|Angle, J - UMD, DEPT NAT. RES. SCI.|
|Delorme, Thierry - UMD, DEPT. NAT. RES. SCI.|
|Abou-Shanab, Reda - UMD, DEPT NAT. RES. SCI.|
Submitted to: Meeting Abstract
Publication Type: Abstract Only
Publication Acceptance Date: June 1, 2001
Publication Date: November 22, 2001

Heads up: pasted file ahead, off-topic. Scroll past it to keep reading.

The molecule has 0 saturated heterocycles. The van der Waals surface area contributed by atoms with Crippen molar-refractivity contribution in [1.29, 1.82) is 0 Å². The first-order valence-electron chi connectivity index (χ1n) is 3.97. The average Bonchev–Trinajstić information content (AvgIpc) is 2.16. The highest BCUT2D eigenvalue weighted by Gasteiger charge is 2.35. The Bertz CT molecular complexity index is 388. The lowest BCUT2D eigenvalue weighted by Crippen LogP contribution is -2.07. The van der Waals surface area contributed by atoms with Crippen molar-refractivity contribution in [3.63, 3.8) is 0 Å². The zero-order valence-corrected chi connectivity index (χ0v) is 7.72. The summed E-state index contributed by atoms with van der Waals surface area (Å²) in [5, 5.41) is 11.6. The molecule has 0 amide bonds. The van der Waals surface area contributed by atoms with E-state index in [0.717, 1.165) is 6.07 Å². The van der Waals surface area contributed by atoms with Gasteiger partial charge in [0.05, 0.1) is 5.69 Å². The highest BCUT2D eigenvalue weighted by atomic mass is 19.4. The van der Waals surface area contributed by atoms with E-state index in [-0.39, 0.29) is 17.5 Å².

Technical Abstract: Numerous reports have suggested that soil bacteria and fungi may affect metal uptake by hyperaccumulators. If true, it may be possible to manipulate the soil environment so that metal uptake is increased and the process of phytoremediation is enhanced. In particular, it has been suggested that arbuscular mycorrhizae are very important in the uptake of metals into hyperaccumulators. However, this is not generally true because many hyperaccumulators belong to plant families that are not colonized by arbuscular mycorrhizae. Of those few hyperaccumulators that are mycorrhizal, there is no published work we are aware of that has examined this relationship. Numerous publications exist showing that bacteria affect metal uptake into crop plants, thus affecting the metal tolerance of plants and safety of plant-foods. Mechanisms whereby soil microbes may affect metal tolerance or uptake are reviewed for Ni, Zn, Pb, Hg, Se, and other elements. No direct evidence that soil microbes affect Ni uptake by likely phytomining plants has been obtained. However, improved phosphate status of mycorrhizal plants reduced shoot Pb concentrations, and prevention of the mycorrhizal infection with the fungicide benomyl increased shoot Pb in corn. We tested the metal tolerance of rhizosphere microbes of Thlaspi caerulescens and red clover, finding that the Thlaspi rhizosphere microbes had increased Zn and Cd tolerance, presumably due to increased metal availability in their rhizosphere. The present state of our knowledge on these issues will be summarized.